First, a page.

Company, Context, Customer

Uri, Uri, Uri, he scared me at first but now I can not get enough. 

When we first started SCA all I knew was how to make things, I knew little to nothing about strategy and the thought of actually having to think too hard about what I’m doing, rather than just making pretty posters did not appeal to me. Uri very quickly helped me to realise I can not do the first without the latter or it will suck. 

Uri has taught me the importance of exploring and understanding the bigger picture which will usually help to produce better results. There are a few different ways we can do this. The first way is to identify what type of problem we are dealing with. There are three main different types of problems :

  1. A critical problem, this is a problem that’s easy to figure out and has a very obvious solution that you don’t really need to think twice about.
  2. A tame problem, this is when it starts to get a lot more complicated, this type of problem has multiple different factors which play into it. It is important you understand what all those factors are but once you do you should be able to come to a solution with relative ease.
  3. A wicked problem, the most complicated type. This is a problem where it’s pretty tricky to know where the problem starts and ends. There are a multitude of factors big and small which play a role in it and even when you do understand those factors it’s difficult to know if you have even found your solution. (Side note, I love the word wicked, I think it’s a sexy word… say it with me ….. wicked…put emphasis on that k…..….. wicked…….nice…..)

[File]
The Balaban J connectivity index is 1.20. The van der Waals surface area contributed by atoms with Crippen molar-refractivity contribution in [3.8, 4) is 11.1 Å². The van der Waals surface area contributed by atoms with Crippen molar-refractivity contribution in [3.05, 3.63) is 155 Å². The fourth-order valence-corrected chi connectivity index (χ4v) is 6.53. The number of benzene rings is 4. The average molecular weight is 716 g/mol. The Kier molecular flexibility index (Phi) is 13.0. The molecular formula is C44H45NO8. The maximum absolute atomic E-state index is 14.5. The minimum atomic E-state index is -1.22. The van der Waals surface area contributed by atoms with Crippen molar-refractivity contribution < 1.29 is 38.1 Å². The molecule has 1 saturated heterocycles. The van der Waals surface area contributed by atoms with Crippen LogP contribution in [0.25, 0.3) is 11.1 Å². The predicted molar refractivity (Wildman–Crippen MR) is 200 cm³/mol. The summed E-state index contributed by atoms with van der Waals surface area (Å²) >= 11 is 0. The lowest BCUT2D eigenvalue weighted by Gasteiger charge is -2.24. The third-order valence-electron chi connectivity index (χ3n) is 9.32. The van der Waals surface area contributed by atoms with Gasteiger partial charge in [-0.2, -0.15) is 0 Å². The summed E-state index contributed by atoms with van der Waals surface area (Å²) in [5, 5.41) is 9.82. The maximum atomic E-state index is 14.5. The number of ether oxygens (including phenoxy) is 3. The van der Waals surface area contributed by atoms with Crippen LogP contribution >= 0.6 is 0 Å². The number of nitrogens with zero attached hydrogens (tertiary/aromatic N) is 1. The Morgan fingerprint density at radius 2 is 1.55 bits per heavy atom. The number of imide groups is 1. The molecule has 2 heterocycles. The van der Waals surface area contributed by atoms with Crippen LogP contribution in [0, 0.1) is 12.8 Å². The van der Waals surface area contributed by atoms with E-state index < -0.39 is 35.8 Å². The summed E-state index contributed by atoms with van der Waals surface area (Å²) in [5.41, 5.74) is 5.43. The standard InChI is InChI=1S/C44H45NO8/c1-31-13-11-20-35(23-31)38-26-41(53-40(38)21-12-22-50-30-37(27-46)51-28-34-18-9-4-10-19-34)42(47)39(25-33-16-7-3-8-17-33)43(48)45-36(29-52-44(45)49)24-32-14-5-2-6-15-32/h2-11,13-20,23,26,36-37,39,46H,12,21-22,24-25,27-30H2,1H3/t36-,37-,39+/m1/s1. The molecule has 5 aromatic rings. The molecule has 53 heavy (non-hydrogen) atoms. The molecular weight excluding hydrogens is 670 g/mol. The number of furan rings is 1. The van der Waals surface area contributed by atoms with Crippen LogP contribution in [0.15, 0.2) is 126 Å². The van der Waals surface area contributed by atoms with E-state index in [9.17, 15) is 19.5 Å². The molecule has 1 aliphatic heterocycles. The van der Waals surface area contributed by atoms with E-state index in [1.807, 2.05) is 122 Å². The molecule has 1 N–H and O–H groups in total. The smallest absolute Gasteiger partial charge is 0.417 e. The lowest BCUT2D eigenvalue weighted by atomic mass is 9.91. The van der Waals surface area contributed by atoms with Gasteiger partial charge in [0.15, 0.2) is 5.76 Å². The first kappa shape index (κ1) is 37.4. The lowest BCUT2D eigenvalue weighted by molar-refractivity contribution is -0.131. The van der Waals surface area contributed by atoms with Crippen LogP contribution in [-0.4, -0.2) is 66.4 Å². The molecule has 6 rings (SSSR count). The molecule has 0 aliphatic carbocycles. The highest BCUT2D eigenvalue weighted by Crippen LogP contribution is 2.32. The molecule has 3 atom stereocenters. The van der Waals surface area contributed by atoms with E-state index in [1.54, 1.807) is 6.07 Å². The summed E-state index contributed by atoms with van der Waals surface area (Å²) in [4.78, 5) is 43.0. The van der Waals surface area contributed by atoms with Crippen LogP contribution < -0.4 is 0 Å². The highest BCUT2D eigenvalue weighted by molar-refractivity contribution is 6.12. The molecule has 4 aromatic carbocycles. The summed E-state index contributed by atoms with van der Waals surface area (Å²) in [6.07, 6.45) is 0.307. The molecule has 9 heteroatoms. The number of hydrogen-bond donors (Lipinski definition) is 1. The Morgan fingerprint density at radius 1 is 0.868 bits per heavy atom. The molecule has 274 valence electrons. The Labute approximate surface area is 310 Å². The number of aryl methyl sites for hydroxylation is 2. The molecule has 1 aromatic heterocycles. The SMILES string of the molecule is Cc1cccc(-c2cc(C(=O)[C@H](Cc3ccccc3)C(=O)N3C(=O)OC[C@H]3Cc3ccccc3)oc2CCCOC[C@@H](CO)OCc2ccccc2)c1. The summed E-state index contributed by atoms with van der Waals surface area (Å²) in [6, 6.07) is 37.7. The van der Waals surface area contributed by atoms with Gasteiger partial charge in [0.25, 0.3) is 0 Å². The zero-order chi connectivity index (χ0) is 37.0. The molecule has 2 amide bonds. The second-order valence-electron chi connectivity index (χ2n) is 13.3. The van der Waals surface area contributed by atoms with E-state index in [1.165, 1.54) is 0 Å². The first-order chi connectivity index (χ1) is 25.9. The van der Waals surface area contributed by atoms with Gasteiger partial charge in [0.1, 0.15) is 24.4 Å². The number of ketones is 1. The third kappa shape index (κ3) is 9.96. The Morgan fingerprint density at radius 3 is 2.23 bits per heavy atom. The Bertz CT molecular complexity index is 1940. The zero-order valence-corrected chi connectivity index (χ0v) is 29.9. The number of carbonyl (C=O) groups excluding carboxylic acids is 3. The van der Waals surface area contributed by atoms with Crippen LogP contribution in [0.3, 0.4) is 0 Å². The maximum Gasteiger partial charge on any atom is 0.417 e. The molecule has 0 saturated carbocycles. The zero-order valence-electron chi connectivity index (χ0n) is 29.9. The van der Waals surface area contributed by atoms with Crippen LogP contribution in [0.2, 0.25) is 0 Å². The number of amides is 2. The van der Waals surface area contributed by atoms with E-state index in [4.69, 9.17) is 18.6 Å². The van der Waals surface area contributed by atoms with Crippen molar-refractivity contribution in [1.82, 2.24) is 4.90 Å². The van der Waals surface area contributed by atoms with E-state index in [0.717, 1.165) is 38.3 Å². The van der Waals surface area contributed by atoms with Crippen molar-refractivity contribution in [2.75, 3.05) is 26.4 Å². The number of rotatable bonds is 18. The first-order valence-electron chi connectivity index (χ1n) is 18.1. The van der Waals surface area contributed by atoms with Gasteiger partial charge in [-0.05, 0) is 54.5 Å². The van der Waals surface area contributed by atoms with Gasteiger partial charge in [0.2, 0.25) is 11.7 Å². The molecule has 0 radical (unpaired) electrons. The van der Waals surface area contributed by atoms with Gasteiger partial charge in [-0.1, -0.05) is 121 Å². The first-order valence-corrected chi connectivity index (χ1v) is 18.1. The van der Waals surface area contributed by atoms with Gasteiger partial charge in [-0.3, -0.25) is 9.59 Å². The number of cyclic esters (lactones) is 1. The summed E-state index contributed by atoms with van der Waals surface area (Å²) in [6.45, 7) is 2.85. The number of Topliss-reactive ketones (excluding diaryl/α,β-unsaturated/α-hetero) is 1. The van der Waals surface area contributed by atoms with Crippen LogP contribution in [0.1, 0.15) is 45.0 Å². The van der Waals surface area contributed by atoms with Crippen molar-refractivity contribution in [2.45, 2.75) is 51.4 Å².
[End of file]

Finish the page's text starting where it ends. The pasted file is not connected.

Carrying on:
So now you have identified your problem that the product is solving, well done (hopefully it’s not a wicked one!). Now we need to ask some big questions about the product using the 3 C’s. This will help you to establish how your product is solving these problems. Since teaching us about these 3 C’s I have found them beyond useful for helping to add context, substance and insights into my work. The 3 C’s are as followed……








You need to be asking questions that will help you to explore each of these C’s and the relationship that what you are working on has with them, this will enable you to be able to understand what type of environment you and what you are trying to sell is working in. If your work isn’t relevant or has no insight, it will be shit and will flop like a sad, unsatisfied, well… you know . Exploring these 3 C’s and working from them is what will give your work its purpose in the world. The three C’s give you substance. You need to collect the dots before you can connect the dots.


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